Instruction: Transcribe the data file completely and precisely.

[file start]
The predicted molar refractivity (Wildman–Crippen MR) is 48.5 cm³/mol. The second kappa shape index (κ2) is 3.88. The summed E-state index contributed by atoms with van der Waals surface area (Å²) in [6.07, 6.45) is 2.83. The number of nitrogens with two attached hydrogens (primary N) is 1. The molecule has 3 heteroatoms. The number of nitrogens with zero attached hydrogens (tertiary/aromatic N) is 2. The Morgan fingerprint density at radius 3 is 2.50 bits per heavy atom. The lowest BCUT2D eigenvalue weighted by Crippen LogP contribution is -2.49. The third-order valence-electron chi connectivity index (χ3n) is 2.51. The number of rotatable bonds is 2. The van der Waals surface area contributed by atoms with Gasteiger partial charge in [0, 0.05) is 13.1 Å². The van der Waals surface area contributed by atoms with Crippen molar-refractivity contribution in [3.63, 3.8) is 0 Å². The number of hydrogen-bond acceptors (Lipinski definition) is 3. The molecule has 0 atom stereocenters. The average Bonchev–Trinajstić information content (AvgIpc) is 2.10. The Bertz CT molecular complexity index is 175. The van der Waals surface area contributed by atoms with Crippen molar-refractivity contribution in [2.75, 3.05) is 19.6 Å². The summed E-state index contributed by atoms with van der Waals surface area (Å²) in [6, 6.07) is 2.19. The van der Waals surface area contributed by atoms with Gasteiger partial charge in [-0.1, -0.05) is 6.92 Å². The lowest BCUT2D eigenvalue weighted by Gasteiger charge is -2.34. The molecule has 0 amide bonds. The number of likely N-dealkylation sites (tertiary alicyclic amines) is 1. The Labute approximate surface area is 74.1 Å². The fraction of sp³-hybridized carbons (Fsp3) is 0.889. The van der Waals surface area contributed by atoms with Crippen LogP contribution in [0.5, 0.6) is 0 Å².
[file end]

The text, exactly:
The predicted molar refractivity (Wildman–Crippen MR) is 48.5 cm³/mol. The second kappa shape index (κ2) is 3.88. The summed E-state index contributed by atoms with van der Waals surface area (Å²) in [6.07, 6.45) is 2.83. The number of nitrogens with two attached hydrogens (primary N) is 1. The molecule has 3 heteroatoms. The number of nitrogens with zero attached hydrogens (tertiary/aromatic N) is 2. The Morgan fingerprint density at radius 3 is 2.50 bits per heavy atom. The lowest BCUT2D eigenvalue weighted by Crippen LogP contribution is -2.49. The third-order valence-electron chi connectivity index (χ3n) is 2.51. The number of rotatable bonds is 2. The van der Waals surface area contributed by atoms with Gasteiger partial charge in [0, 0.05) is 13.1 Å². The van der Waals surface area contributed by atoms with Crippen molar-refractivity contribution in [3.63, 3.8) is 0 Å². The number of hydrogen-bond acceptors (Lipinski definition) is 3. The molecule has 0 atom stereocenters. The average Bonchev–Trinajstić information content (AvgIpc) is 2.10. The Bertz CT molecular complexity index is 175. The van der Waals surface area contributed by atoms with Crippen molar-refractivity contribution in [2.75, 3.05) is 19.6 Å². The summed E-state index contributed by atoms with van der Waals surface area (Å²) in [6, 6.07) is 2.19. The van der Waals surface area contributed by atoms with Gasteiger partial charge in [-0.1, -0.05) is 6.92 Å². The lowest BCUT2D eigenvalue weighted by Gasteiger charge is -2.34. The molecule has 0 amide bonds. The number of likely N-dealkylation sites (tertiary alicyclic amines) is 1. The Labute approximate surface area is 74.1 Å². The fraction of sp³-hybridized carbons (Fsp3) is 0.889. The van der Waals surface area contributed by atoms with Crippen LogP contribution in [0.5, 0.6) is 0 Å².